The three laureates of the 2016 Tang Prize in biopharmaceutical science said Sunday the award recognizes not only their personal endeavors but the work of many others in life sciences.
The prize was jointly awarded to Emmanuelle Charpentier, Jennifer Doudna and Feng Zhang (??) for the development of a breakthrough CRISPR/Cas9 genome-editing platform that promises to revolutionize biomedical research and disease treatment.
Expressing gratitude to the prize selection committee in their acceptance speeches, the trio also said they felt pumped about the great interest from the public in their research.
"This prize honors the work that has been done by so many to understand fundamental biology and explore where nature can take us," said Doudna.
"And in this case, it took us clearly in a very, very interesting and very unexpected direction," she said.
Added Charpentier: "I felt privileged to research in the fascinating world of microbes and pathogens and look forward to unravel further the secrets of their lives and therefore our lives."
The Cas9 system has already changed the way scientists do genetics and opened the floodgates for the discovery and development of new therapies that benefit human beings, according to the Tang Prize committee.
Examples of the applications include the repair of defective genes in a large number of heritable diseases, such as sickle cell anemia and the clearance of integrated genomes of cells chronically infected by viruses such as HIV (human immunodeficiency virus).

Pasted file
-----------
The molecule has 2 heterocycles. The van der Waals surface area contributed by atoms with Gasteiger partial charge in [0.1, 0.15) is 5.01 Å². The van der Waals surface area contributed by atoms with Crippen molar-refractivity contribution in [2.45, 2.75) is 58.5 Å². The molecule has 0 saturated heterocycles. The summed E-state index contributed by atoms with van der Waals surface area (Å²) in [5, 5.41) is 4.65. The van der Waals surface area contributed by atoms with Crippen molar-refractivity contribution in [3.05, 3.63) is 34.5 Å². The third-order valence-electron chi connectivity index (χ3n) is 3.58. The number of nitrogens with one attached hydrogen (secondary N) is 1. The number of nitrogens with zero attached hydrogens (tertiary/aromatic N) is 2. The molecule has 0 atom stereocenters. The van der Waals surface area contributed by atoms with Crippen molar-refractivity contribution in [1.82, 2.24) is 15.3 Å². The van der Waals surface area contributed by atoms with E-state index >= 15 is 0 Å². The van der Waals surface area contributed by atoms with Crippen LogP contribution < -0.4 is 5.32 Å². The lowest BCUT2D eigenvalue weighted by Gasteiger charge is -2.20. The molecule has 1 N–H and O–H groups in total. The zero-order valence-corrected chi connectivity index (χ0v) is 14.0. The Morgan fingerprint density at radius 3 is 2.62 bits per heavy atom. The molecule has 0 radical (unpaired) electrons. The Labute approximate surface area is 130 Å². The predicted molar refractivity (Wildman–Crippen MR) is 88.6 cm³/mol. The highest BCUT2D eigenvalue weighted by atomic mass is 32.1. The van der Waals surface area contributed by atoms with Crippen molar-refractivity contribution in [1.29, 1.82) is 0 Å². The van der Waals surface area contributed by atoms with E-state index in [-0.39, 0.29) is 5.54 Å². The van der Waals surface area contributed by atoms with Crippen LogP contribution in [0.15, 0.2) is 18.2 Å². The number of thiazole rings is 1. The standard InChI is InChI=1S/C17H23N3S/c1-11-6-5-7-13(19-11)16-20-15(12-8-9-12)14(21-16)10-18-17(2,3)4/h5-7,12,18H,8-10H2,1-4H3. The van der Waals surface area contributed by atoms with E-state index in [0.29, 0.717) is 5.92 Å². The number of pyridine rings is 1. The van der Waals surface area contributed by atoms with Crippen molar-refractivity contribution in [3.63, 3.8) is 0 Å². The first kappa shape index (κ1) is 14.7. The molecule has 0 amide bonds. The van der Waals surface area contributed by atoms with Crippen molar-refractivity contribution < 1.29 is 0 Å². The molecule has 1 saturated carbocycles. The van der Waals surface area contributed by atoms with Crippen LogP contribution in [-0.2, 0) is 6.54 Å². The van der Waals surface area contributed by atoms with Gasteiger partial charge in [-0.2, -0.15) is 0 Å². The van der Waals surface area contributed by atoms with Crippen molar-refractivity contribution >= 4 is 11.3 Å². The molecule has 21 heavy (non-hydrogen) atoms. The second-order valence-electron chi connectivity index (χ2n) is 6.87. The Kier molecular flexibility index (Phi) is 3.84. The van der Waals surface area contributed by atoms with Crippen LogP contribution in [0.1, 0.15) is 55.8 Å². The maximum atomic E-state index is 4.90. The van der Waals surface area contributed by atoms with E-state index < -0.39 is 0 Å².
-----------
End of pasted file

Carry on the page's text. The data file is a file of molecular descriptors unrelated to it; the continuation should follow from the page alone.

Charpentier, a French microbiologist, first identified that there are two RNA species, which guide Cas9, a DNA cleaning enzyme, to the target DNA.
Doudna, a RNA Structural biologist from the United States, demonstrated in collaboration with Charpentier that the two RNAs can be linked together to become a programmable single guide RNA to target the DNA of interest.
Their work significantly simplified the experimental procedures and made efficient genome editing possible, the committee said.
Meanwhile, working independently, Zhang first reported the successful adaptation of Cas9-based genome editing in mammalian and human cells, and further improved approaches for the simultaneous targeting for multiple genes.
Receiving the prize, however, does not mean that the scientists' work is completed. On the contrary, they said they expect to explore even more in the future.
"This prize really recognizes so many people's contribution," said Zhang. "We are really excited to continue and try to push this technology to a stage where we can actually treat and improve human health."
Source: Focus Taiwan News Channel